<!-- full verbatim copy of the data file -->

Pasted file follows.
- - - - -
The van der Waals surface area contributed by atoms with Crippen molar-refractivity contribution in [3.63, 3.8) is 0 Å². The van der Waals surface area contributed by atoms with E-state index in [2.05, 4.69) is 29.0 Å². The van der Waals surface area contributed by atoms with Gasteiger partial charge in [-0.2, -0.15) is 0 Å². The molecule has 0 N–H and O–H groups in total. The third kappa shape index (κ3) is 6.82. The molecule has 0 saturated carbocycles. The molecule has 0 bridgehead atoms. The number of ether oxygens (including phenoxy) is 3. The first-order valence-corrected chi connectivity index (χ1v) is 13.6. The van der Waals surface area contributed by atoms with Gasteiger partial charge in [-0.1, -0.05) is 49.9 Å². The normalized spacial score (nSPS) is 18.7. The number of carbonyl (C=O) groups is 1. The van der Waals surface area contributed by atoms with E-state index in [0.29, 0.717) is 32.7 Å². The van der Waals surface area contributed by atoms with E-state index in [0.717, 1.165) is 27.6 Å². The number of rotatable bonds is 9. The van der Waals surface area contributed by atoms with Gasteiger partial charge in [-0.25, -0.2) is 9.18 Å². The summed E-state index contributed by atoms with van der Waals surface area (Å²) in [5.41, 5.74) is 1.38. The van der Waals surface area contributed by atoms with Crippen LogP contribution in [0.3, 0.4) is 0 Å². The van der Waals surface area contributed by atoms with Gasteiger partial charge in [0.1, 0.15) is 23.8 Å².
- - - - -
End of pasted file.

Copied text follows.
The van der Waals surface area contributed by atoms with Crippen molar-refractivity contribution in [3.63, 3.8) is 0 Å². The van der Waals surface area contributed by atoms with E-state index in [2.05, 4.69) is 29.0 Å². The van der Waals surface area contributed by atoms with Gasteiger partial charge in [-0.2, -0.15) is 0 Å². The molecule has 0 N–H and O–H groups in total. The third kappa shape index (κ3) is 6.82. The molecule has 0 saturated carbocycles. The molecule has 0 bridgehead atoms. The number of ether oxygens (including phenoxy) is 3. The first-order valence-corrected chi connectivity index (χ1v) is 13.6. The van der Waals surface area contributed by atoms with Gasteiger partial charge in [-0.1, -0.05) is 49.9 Å². The normalized spacial score (nSPS) is 18.7. The number of carbonyl (C=O) groups is 1. The van der Waals surface area contributed by atoms with E-state index in [0.29, 0.717) is 32.7 Å². The van der Waals surface area contributed by atoms with E-state index in [0.717, 1.165) is 27.6 Å². The number of rotatable bonds is 9. The van der Waals surface area contributed by atoms with Gasteiger partial charge in [-0.25, -0.2) is 9.18 Å². The summed E-state index contributed by atoms with van der Waals surface area (Å²) in [5.41, 5.74) is 1.38. The van der Waals surface area contributed by atoms with Crippen LogP contribution in [0.3, 0.4) is 0 Å². The van der Waals surface area contributed by atoms with Gasteiger partial charge in [0.1, 0.15) is 23.8 Å².